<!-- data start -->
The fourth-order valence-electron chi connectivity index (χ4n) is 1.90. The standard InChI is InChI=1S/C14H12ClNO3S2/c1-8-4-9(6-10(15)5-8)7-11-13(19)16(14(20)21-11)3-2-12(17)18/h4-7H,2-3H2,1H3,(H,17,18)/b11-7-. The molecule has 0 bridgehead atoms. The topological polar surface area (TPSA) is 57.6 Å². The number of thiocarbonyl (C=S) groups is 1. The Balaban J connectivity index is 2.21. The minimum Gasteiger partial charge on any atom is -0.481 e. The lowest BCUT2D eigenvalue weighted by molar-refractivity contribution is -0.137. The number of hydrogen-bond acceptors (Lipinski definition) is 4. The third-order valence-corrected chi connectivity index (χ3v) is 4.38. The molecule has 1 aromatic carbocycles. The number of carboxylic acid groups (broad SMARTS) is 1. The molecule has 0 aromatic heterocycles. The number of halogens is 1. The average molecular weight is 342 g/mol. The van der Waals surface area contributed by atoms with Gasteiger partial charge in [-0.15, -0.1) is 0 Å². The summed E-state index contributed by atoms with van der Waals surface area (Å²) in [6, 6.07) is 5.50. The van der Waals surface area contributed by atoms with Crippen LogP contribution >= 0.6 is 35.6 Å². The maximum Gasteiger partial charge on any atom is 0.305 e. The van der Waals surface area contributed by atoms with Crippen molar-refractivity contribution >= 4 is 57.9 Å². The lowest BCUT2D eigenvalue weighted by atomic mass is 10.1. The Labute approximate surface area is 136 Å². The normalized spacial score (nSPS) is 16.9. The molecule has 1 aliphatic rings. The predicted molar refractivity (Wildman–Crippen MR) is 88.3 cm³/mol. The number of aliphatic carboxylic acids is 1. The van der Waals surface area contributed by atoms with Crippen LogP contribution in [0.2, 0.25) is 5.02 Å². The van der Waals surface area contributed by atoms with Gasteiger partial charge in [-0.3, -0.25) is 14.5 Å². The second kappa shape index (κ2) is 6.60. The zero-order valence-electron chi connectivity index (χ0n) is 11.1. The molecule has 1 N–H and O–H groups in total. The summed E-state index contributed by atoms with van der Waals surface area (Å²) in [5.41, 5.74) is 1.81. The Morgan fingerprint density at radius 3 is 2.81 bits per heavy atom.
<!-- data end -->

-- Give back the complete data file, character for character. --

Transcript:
The fourth-order valence-electron chi connectivity index (χ4n) is 1.90. The standard InChI is InChI=1S/C14H12ClNO3S2/c1-8-4-9(6-10(15)5-8)7-11-13(19)16(14(20)21-11)3-2-12(17)18/h4-7H,2-3H2,1H3,(H,17,18)/b11-7-. The molecule has 0 bridgehead atoms. The topological polar surface area (TPSA) is 57.6 Å². The number of thiocarbonyl (C=S) groups is 1. The Balaban J connectivity index is 2.21. The minimum Gasteiger partial charge on any atom is -0.481 e. The lowest BCUT2D eigenvalue weighted by molar-refractivity contribution is -0.137. The number of hydrogen-bond acceptors (Lipinski definition) is 4. The third-order valence-corrected chi connectivity index (χ3v) is 4.38. The molecule has 1 aromatic carbocycles. The number of carboxylic acid groups (broad SMARTS) is 1. The molecule has 0 aromatic heterocycles. The number of halogens is 1. The average molecular weight is 342 g/mol. The van der Waals surface area contributed by atoms with Gasteiger partial charge in [-0.15, -0.1) is 0 Å². The summed E-state index contributed by atoms with van der Waals surface area (Å²) in [6, 6.07) is 5.50. The van der Waals surface area contributed by atoms with Crippen LogP contribution >= 0.6 is 35.6 Å². The maximum Gasteiger partial charge on any atom is 0.305 e. The van der Waals surface area contributed by atoms with Crippen molar-refractivity contribution >= 4 is 57.9 Å². The lowest BCUT2D eigenvalue weighted by atomic mass is 10.1. The Labute approximate surface area is 136 Å². The normalized spacial score (nSPS) is 16.9. The molecule has 1 aliphatic rings. The predicted molar refractivity (Wildman–Crippen MR) is 88.3 cm³/mol. The number of aliphatic carboxylic acids is 1. The van der Waals surface area contributed by atoms with Crippen LogP contribution in [0.2, 0.25) is 5.02 Å². The van der Waals surface area contributed by atoms with Gasteiger partial charge in [-0.3, -0.25) is 14.5 Å². The second kappa shape index (κ2) is 6.60. The zero-order valence-electron chi connectivity index (χ0n) is 11.1. The molecule has 1 N–H and O–H groups in total. The summed E-state index contributed by atoms with van der Waals surface area (Å²) in [5.41, 5.74) is 1.81. The Morgan fingerprint density at radius 3 is 2.81 bits per heavy atom.